Sort of related, the Smithsonian Museum has a new exhibit on their version of the future. It aligns with what the World Economic Forum envisions and it’s so depressing Morrissey would have written at least eight songs about it back in the eighties. Whereas seventy years or so ago, visions of the future meant flying cars, robot workers, and colonies on the moon, the Smithsonian vision of the future is one in which cars are illegal, we make our own clothes, and live in buildings constructed from garbage.

And the Global Elite wonder why we’re not enthusiastic about their plans for us.

Premier Still Not Ready to Face Reality

 

The announcement last night by the premier of Western Australia that the state’s border will remain closed to both the world and the rest of Australia has been greeted by perhaps the first negative headline in the state’s only major daily newspaper in oh 658 days.

The announcement will be devastating for many Australians who were looking forward to seeing family members they have not seen for many months or even years. Even many Western Australian residents have been locked out of their own state because they had the gall to leave the state during the pandemic for such selfish reasons like visiting sick and dying family members.

For many other Western Australians, the announcement will be met with much relief as they have allowed themselves to be consumed by such fear as a result of government propaganda that the possibility of dealing with a major outbreak of a virus that has now become endemic throughout the world so terrifies them that they will cheer on any authoritarian measure that they feel will keep them safe.

The announcement also demonstrates the decades of neglect that the health system of the state has undergone with the health system already overwhelmed and failing even without an outbreak.

This announcement is an indictment of a premier that is unwilling to face the reality of omicron. This is an opportunity to return to normalcy with a weaker variant spreading natural immunity throughout the world and a large percentage of the population vaccinated we can allow the young and the healthy to return to their normal lives while the sick and the elderly can through their own volition take extra precautions to protect themselves from a virus that is still very dangerous. We can drop the unnecessary authoritarian measures that have caused nothing but heartache and division such as border closures, lockdowns, vaccine mandates, and mask mandates, and once again be a somewhat free state.

However, as a West Australian, I know that will not be the case. My premier is an authoritarian dictator completely drunk on the power that this pandemic has given him. He has become so used to the sycophantic worship of the media and the brainwashed populace and this state will continue to slide into the abyss of totalitarianism.

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Over the past week or so, my wife, my older son, and my older daughter all tested positive for Covid.  My wife’s positive test was yesterday.  I tested negative on Monday evening, though I’ve been feeling somewhat sick for a couple of weeks now. They all seem to be generally fine, so far, with mild […]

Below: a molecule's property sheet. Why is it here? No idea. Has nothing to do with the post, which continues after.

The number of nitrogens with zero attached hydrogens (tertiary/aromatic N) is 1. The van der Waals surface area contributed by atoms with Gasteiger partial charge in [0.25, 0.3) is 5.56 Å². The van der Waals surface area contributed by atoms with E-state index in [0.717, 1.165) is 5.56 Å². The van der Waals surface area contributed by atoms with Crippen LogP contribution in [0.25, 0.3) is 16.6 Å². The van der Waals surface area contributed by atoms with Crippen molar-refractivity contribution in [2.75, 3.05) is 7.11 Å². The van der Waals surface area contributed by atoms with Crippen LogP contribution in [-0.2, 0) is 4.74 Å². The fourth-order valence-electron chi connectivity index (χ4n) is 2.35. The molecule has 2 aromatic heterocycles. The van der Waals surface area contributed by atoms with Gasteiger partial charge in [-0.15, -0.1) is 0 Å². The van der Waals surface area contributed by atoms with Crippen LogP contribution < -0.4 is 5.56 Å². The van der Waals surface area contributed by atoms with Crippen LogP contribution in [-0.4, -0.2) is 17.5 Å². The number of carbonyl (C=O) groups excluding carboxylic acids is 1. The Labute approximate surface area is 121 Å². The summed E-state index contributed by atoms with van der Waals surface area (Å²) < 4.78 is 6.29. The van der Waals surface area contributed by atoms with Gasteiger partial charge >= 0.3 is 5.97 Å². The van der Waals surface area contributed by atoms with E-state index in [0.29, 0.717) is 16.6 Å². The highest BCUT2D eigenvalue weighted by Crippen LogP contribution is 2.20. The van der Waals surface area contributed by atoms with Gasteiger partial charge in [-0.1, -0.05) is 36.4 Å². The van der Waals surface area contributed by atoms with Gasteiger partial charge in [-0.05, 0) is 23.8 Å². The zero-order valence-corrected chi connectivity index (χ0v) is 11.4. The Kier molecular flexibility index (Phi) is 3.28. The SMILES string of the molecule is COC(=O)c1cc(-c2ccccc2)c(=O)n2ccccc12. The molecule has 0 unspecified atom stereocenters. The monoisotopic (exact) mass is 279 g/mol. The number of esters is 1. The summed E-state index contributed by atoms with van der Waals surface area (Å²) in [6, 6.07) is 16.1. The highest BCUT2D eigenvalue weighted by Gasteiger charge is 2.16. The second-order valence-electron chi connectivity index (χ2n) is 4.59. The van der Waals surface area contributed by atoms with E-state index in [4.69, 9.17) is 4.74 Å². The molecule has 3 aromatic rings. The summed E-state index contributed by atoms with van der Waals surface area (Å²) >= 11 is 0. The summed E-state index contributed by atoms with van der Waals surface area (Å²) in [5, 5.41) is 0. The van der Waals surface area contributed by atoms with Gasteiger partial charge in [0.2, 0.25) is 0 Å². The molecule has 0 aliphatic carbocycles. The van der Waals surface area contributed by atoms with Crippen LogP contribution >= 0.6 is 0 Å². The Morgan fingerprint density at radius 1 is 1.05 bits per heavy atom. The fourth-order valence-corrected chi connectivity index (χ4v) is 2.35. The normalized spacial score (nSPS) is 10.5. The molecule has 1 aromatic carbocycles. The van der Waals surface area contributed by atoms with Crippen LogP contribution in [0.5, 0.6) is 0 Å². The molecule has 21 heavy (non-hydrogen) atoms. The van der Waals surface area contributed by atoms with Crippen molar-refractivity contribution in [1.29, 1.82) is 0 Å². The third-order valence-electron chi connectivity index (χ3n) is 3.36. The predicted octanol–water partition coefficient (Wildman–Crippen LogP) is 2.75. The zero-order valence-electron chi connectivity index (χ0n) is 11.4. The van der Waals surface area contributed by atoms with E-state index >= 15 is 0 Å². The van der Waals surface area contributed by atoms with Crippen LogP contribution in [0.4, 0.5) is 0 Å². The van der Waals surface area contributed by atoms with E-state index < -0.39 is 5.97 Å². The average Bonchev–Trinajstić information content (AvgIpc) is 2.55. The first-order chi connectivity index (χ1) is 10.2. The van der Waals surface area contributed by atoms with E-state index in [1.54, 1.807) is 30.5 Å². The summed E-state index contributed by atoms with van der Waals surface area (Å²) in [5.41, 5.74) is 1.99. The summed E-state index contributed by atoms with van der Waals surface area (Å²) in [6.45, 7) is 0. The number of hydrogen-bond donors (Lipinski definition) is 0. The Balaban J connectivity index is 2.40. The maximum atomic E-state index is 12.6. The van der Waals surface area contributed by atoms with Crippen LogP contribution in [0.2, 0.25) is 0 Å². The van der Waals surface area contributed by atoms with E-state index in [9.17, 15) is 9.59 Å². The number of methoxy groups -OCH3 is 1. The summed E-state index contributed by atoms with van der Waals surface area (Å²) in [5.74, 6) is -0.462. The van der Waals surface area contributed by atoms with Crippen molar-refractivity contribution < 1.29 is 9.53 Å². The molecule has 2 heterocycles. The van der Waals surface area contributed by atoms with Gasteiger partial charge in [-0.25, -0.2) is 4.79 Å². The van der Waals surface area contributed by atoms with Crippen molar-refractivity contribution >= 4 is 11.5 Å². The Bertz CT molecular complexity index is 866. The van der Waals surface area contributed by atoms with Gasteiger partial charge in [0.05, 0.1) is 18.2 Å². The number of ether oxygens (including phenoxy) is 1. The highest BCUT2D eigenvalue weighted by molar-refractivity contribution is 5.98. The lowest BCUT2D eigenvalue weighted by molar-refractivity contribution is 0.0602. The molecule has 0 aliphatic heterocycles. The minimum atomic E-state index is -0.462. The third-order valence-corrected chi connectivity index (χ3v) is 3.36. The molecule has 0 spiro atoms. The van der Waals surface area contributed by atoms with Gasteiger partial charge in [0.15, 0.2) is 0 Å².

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When Politics and Healthcare Meet No One Wins

 

When politics and healthcare meet, no one wins. Certainly not me, anyway.

As a practicing nurse in California, I am mandated by law to comply with a two-dose mRNA vaccine with booster. Regardless of masking and a downward trend, the California Department of Public Health has instituted guidelines that pressure all medical staff (and medically adjacent) to get a booster if they’ve already been vaccinated. Religious exemptions will only be tolerated if they were previously known, documented, and thoroughly supported. No “new” exemptions will be allowed.

This means that a convert to fundamental Christianity who discovers that the mRNA vaccines were created with descendent lines of cells taken from aborted fetal tissue will not be allowed an exemption for their newfound religiosity.

For those of us who love freedom, this alone is concerning.

But for me, personally, what is more concerning is the following CDPH guidance about medical exemptions:

To determine qualifying medical reasons, the physician, nurse practitioner, or other licensed medical professional practicing under the license of a physician should refer to Interim Clinical Considerations for Use of COVID-19 Vaccines from the CDC, specifically, clinical considerations, as well as contraindications and precautions. The identified contraindications include:

  • Documented history of severe allergic reaction to one or more components of all the COVID-19 vaccines available in the U.S.
  • Documented history of severe or immediate-type hypersensitivity allergic reaction to a COVID-19 vaccine, along with a reason why you cannot be vaccinated with one of the other available formulations.

It is not enough that my doctor indicates that I had a severe reaction to my Covid vaccine; I have to convince my doctor to justify why I cannot take another vaccine that is available. Additionally, guidance states that only severe anaphylaxis is a reason to exempt employees. When referred to the CDC website, it makes it very clear what it considers to be a severe enough reaction:

For the purposes of this guidance, regarding severity of allergic reactions: